How To Fix Procurement 4: Change Contracting Officer Culture
So far in the series we’ve tackled three of the biggest problems in large enterprise procurements: getting the right people at the table, doing that efficiently, and asking them the right things. The fourth big problem? Judgment, and knowing what the best value is. We’re going to cover that today.
The buck stops at the contracting officer for getting the right deal. They’re the ones who select a “most appropriate” vendor, according to the terms of the acquisition, and they’re the ones who negotiate prices with that vendor. They sign the final metaphorical checks to the contractors. So why do the people in charge of spending taxpayer dollars use tools that look like this?
Bad software in government begets bad software. It’s cumbersome, ancient, and a horrible user experience, which means that the people in charge of getting the taxpayer the best value for their dollar are spending their time negotiating with user interfaces, rather than negotiating with contractors. And if someone is using ugly software that’s cumbersome and that they hate using, they’re probably not going to be a good judge of what good software is supposed to look like and operate. It would be like asking a vegetarian for their thoughts on a steakhouse.
It also means that they spend less time keeping pace with technology or understanding pricing changes in the marketplace. This is how you get to a situation that I experienced inside of government, when I was pitching RFP-EZ to contracting officers as a way to make IT purchases of under $150,000. The dialogue went something like this:
Clay: RFP-EZ is a tool that will let you buy simple IT projects, like websites, really easily, as long as the total price is under $150,000.
CO: That’s impossible.
Clay: What’s impossible?
CO: You can’t make websites for less than $150,000.
Clay: Sure you can. You can actually make websites for less than $100.
CO: Well I don’t know about that. Do you have a list of companies that will make websites for less than $150,000.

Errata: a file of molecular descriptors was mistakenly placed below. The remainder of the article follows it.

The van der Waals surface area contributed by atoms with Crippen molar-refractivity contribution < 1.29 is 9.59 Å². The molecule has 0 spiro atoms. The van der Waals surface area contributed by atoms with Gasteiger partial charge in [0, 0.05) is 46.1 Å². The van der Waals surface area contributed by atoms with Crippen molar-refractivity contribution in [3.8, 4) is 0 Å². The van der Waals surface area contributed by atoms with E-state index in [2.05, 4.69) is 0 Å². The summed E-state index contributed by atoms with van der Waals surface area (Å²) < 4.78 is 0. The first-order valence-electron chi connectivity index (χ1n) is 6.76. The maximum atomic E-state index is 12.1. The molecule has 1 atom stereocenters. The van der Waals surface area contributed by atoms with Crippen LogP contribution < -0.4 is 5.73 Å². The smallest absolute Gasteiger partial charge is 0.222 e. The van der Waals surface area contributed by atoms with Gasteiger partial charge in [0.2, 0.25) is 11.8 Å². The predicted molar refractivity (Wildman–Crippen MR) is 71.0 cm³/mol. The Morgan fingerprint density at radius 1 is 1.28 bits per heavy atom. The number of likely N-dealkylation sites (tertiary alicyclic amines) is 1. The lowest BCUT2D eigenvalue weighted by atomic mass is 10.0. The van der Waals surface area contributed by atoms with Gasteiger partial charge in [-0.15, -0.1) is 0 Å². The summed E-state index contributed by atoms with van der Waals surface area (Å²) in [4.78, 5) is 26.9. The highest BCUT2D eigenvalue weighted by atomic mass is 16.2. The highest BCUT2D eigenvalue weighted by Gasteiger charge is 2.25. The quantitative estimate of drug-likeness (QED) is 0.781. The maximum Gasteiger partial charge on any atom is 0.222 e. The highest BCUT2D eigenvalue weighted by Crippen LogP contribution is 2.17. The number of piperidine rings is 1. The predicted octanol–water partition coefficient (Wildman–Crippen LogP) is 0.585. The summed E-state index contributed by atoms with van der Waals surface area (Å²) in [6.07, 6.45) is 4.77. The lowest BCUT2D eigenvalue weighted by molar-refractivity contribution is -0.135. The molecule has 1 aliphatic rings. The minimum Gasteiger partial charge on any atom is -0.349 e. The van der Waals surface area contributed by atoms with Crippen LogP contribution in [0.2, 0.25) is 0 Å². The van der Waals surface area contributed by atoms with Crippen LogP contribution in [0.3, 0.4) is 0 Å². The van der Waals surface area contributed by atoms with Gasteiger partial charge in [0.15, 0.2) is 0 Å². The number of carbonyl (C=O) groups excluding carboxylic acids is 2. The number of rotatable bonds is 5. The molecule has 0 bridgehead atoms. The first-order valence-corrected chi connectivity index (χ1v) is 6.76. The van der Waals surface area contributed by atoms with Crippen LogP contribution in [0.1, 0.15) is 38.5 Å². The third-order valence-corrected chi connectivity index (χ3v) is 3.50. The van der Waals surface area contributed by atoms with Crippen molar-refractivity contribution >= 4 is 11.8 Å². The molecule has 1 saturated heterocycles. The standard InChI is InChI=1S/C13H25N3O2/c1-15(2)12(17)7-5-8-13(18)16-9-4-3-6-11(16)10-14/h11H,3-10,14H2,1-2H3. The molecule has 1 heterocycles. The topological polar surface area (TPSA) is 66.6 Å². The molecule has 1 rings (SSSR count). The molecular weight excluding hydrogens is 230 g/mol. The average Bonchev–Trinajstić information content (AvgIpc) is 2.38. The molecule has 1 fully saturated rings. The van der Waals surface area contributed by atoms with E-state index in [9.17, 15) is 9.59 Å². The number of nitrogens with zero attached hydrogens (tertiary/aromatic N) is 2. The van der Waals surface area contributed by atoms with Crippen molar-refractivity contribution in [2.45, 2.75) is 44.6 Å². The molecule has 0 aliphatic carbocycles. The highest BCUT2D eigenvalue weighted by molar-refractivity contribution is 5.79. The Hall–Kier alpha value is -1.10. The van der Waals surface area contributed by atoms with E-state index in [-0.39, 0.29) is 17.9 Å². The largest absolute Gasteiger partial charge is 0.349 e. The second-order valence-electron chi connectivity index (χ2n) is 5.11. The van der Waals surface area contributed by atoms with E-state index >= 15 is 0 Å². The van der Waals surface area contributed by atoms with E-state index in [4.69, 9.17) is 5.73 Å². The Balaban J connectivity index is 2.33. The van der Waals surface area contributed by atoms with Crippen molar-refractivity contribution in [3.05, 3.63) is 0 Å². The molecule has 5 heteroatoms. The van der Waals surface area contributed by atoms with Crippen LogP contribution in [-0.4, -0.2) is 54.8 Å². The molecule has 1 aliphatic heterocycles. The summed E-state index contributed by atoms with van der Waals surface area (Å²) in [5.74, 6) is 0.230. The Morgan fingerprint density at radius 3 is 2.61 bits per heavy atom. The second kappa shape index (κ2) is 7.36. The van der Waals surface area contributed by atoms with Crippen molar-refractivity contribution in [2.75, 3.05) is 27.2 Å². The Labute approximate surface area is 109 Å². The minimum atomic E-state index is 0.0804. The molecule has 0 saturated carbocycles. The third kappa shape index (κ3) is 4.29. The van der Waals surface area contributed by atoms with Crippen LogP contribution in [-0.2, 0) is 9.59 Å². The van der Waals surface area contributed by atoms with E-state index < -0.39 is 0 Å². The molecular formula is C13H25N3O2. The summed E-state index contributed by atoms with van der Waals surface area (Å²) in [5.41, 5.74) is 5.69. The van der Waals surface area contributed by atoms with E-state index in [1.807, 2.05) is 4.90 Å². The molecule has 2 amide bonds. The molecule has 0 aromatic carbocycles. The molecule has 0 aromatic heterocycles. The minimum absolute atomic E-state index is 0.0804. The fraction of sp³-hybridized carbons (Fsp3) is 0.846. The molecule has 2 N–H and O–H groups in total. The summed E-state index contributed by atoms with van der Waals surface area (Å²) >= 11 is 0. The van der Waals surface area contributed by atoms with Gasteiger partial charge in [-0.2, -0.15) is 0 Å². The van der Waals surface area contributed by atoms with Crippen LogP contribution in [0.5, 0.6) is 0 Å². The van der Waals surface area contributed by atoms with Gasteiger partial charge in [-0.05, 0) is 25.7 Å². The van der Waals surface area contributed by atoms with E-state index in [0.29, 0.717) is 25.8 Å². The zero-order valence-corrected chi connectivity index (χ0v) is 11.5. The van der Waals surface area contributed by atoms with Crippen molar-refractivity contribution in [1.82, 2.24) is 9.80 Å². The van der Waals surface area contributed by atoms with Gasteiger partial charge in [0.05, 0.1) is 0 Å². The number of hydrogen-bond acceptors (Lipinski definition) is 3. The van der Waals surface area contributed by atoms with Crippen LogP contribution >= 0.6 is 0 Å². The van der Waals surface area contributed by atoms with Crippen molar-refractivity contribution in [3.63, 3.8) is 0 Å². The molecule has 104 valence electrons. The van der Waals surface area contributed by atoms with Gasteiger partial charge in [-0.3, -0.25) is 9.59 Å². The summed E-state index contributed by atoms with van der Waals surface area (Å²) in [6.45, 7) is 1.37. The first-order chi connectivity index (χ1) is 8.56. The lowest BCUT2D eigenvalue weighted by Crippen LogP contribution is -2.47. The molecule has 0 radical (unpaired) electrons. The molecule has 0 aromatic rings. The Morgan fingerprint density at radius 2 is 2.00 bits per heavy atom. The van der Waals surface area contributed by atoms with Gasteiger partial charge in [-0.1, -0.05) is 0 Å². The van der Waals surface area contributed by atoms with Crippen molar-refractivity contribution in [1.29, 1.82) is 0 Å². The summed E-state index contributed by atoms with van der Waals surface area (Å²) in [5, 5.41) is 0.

Clay: Yes. All of them, except for the ones you are presently talking to.
CO: That’s crazy.
There’s a saying in large institutions that all problems revolve around three things: People, Process, and Technology. People is the hardest to solve – we have a contracting workforce that’s equipped with bad tools and compelled to do menial, low value work. How are we to expect they improve?
I think you fix this in three ways:
First, the Open RFP Library helps because it makes it easier to ask for the right thing. The starting point for a purchase moves up in quality and down in price as a result.
Second, there are opportunities for policy change here, too. Raising municipal simplified acquisition thresholds for IT-related costs is necessary. Simplified acquisition thresholds are dollar amounts that, when a purchase falls below them, things tend to be a lot easier. For cities, the number hovers around $20-$40k, but it really ought to be higher for IT related purchases. The cost savings you get in both time to market (remember, this stuff depreciates faster than you can buy it), in a reduction of overhead, and in luring larger purchases under that threshold tend to be significant.
But those thresholds won’t be particularly useful unless you’ve created a cultural shift that encourages contracting officers to stay well-versed in technology.
So, third: you have to understand that Contracting Officers are career-oriented government employees; they’re not elected or appointed by anyone. They’re doing a job, and just like any other employee at any other company, they take their specialties, move around, and get promoted. This is a hard thing for people on the outside of government to get – they’re not susceptible to political pressure. (And for good reason.) They’re susceptible to career pressure.
What’s necessary is an inside/outside game – one where those of us on the outside work with people on the inside like the Defense Acquisition University and the Federal Acquisition Institute as well as outside professional associations like the Rising Acquisition Professionals. They need to be linked with the O’Reillys and Khan Academies of the world to create a training and certification program for getting the best out of information technology purchasing.
You want to make it so that someone who learns this stuff goes far, and someone who doesn’t gets left behind. For these folks, a badge of certification on a resume that helps them take the next leap in their career solves a lot more problems than any online petition ever will. You can’t solve career cultural problems with political solutions.
Fourth and finally: you have to create beautiful software for them. Software that works better and is cheaper than anything else on the market by a factor of 10, so there’s no excuse not to use it. That changes the expectations game. And that’s what we’re working on with Procure.io.
Clay is the chairman and co-founder of The Department of Better Technology.